Friday, June 27, 2014

Simulating thermal radiation with Energy2D

Figure 1: Stefan's Law in action.
The original ray-tracing radiation solver in our Energy2D software suffers from performance problems as well as inaccuracies (no, light particles do not travel that slowly as shown in it). After some sleepless nights, I finally implemented a real radiation solver, coupled it with the heat and fluid solvers, and supported both the convex and concave shapes (see this short paper for the mathematics and the algorithms). At last, Energy2D is capable of simulating all three heat transfer mechanisms in a decent way.

Figure 2: Radiation in a box.
Able to simulate heat, fluid, radiation, particles, and any combination of them, Energy2D is now one step closer towards a full multiphysics capacity. Despite the fact that all these complex calculations are done in real time on a single computer, the software still runs at a pretty amazing speed on an average Windows tablet (such as the Surface Pro). I guess this is why our industry friends love it (although Energy2D is mostly designed for K-12 students, to my surprise, quite a number of engineers are using it to do conceptual product design). Who doesn't like a CFD tool for dummies that can save time from the long preprocessor-solver-postprocessor cycle?

Figure 1 shows a simulation that illustrates radiation heat transfer. As you can see, energy can "jump" from a high-temperature object (a radiator) to a low-temperature one without heating the medium between them (unlike the cases of conduction and convection). Users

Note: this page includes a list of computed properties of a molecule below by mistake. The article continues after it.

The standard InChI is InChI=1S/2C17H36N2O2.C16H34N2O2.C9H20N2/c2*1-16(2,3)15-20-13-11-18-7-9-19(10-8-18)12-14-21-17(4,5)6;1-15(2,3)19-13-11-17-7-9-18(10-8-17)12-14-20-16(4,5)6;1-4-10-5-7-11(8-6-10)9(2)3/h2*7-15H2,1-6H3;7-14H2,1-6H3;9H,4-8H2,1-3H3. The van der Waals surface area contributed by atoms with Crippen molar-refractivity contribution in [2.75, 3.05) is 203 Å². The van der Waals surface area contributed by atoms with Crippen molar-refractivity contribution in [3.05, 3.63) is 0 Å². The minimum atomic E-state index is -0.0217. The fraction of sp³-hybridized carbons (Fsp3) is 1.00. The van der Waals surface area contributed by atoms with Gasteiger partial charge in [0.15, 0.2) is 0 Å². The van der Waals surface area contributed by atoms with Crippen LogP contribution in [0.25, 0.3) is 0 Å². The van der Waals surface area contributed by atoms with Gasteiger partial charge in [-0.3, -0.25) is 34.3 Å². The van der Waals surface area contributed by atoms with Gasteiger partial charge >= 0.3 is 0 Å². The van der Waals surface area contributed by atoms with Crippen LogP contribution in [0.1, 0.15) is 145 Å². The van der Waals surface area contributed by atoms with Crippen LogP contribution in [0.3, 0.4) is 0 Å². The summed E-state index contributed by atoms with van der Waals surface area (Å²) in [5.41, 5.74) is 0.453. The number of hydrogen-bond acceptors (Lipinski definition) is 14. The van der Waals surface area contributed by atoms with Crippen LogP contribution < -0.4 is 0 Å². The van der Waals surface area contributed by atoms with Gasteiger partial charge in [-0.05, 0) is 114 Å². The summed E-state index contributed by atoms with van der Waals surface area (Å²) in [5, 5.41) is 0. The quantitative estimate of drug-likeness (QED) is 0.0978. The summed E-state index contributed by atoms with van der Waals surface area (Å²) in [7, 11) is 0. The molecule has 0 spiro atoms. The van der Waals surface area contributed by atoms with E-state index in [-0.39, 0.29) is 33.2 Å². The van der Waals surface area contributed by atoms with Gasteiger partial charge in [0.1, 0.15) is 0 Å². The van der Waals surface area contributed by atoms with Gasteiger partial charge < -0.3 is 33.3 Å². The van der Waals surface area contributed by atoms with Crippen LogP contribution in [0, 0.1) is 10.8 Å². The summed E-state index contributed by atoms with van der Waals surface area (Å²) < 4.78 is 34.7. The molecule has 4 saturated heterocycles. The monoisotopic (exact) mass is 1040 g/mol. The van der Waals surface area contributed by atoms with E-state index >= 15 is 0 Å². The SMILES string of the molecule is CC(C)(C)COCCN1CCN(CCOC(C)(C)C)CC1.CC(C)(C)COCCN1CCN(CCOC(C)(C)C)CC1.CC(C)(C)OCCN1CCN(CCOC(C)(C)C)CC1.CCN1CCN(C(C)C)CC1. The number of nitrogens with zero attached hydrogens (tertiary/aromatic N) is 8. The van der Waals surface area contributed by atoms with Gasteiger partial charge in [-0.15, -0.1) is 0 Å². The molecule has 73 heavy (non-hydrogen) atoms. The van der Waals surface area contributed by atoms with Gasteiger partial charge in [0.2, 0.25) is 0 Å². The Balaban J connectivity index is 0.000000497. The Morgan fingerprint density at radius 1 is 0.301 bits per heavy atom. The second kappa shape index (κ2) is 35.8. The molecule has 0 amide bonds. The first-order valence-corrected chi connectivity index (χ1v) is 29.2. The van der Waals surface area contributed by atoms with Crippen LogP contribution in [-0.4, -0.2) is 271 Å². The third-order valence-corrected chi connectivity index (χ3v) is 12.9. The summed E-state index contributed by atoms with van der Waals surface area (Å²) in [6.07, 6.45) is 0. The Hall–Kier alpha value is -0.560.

Figure 3. Radiation in a circle.
can adjust the temperature of the radiator on the left and investigate how the radiation heat transfer increases with respect to the temperature, as per Stefan-Boltzmann's Law. The image also shows the view factor field used in the computation. The simulation provides many subtleties. For example, if you observe carefully, you can find that the radiation barrier used to separate the left compartment from the right one increases the heating on the right side of the upper left object and the left side of the upper right object -- because it reflects the radiation from the two radiators at the lower part of the box to the two sides!

Figures 2 and 3 show radiation among different shapes in an enclosed space. They show how accurate the radiation solver may be. The radiation heating on the side walls seems to make sense. In Figure 2, the upper one gets the most radiation energy because it is the closest to the radiator. The right one gets the least because part of it is blocked from the radiator by the other object in a box. A further test case using a symmetric setup shows its accuracy.

Saturday, June 21, 2014

Simulating PTC and NTC heating elements with Energy2D

Figure 1: A demo simulation.